One thing that Geneva certainly has to offer is a really efficient public transport system. If you are staying in a hotel, they are likely to give you a ticket for the duration of your stay. That not only covers buses, local trains, trolleybuses and trams, but also the little red and yellow mouette ferries that criss cross Lac Leman.

The Geneva Card, available for 1, 2 or 3 days, gives you access to all sorts of things from trips by boat around the Lake to museums and even the cable car up Mont Saleve.

I combined both cards to take a trip on the number 8 bus to the end of the line, the Veyrier Douane, or customs post, followed by a short walk to take the steep ascent on the cable car.
You wouldn't even know you had crossed the border, a bit of a relief for those of us who are not in possession of a travel document!

At the top, stunning views over Geneva and Lac Leman and the chance to watch as people attach themselves to colourful bits of nylon cord and material and throw themselves off the 1000 metre high cliff.
But, somehow, I find myself drawn again and again to the Lake and all it has to offer. From 'Les Bains de Paquis' where the locals enjoy their croissants or fondues while watching or participating in a bathe in the rather chilly lake - to a trip on one of the beautifully restored 100-year-old paddle steamers like Savoie or Simplon.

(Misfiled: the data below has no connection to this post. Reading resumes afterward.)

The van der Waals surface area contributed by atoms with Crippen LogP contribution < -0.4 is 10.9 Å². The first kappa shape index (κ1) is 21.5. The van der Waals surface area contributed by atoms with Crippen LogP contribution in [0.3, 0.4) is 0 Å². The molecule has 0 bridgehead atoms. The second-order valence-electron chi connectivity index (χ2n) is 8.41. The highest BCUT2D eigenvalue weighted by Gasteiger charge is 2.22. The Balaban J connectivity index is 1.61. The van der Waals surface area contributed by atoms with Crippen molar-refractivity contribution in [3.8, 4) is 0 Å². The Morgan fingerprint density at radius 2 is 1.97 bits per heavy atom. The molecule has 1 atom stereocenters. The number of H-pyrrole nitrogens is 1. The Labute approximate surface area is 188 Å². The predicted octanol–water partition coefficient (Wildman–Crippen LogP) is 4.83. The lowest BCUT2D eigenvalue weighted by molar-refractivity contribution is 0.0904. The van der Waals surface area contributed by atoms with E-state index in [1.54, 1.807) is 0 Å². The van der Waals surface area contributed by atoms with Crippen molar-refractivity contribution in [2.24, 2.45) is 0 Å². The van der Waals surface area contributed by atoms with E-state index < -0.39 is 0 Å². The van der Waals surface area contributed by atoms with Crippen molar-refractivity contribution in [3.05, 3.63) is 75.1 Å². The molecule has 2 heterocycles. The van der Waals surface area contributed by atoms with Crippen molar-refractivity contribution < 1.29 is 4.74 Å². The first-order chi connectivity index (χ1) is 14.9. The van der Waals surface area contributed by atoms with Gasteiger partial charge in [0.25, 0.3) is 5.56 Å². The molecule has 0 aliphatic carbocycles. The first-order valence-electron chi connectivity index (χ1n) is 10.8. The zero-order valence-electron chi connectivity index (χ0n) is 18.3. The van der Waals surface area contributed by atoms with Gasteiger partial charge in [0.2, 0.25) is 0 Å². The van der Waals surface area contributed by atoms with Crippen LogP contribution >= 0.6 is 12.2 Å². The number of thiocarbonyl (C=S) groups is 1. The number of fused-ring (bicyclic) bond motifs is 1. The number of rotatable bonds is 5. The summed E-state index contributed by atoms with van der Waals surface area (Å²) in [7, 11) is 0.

I took one such trip to the French medieval village of Yvoire, where an absolutely splendid lunch was taken on the terrace at the Auberge du Bacouni, before taking the paddle steamer back to Geneva. In fact a very nice lady at the CGN ferry company suggested I also take in Nyon, but the lunch and the view was so special, that I rather lingered over my barracuda souffle and my plat de fromages. A real treat – and a LOT cheaper than eating in Geneva.
If you have a Swiss Flexi Pass, not only does it cover your rail journeys, but also gives you boat trips, funicular railways, cable cars and buses. On my trip on Savoie, the First Class saloon was almost empty, but booked to be completely full for dinner. In any case, I spent a lot of my time just marvelling at the engineering of the century old steam pistons driving the massive paddle wheels.

My friend Michael took me to visit Carouges, where folk will say they are from, rather than from Geneva itself, just across the river. I can only compare it to a London mews, twee little properties and even more twee little shops. As we supped coffee, a man loaded top of the range champagne into the back of his illegally parked 4 x 4. It's that sort of place.

But the lure of the Lake is always powerful, watching the iconic jet d'eau pump water hundreds of metres into the sky.

Nearby at 'Le Grange', taking lunch at the café run by 'The Swiss League for women abstainers' is just one way of realising that most folk in Geneva are great. It's just a few incomers who are spoiling it for the majority.
But somehow, watching the world on the lake go by, such issues seem so very far away.
On Monday I set off on my Rail Trip, slightly anxious about my lack of passport. But I have my pass and I have my booking to Paris, so another adventure beckons.

Best of my photos from the whole trip are at:  

The very best of 'Around the World - Backwards'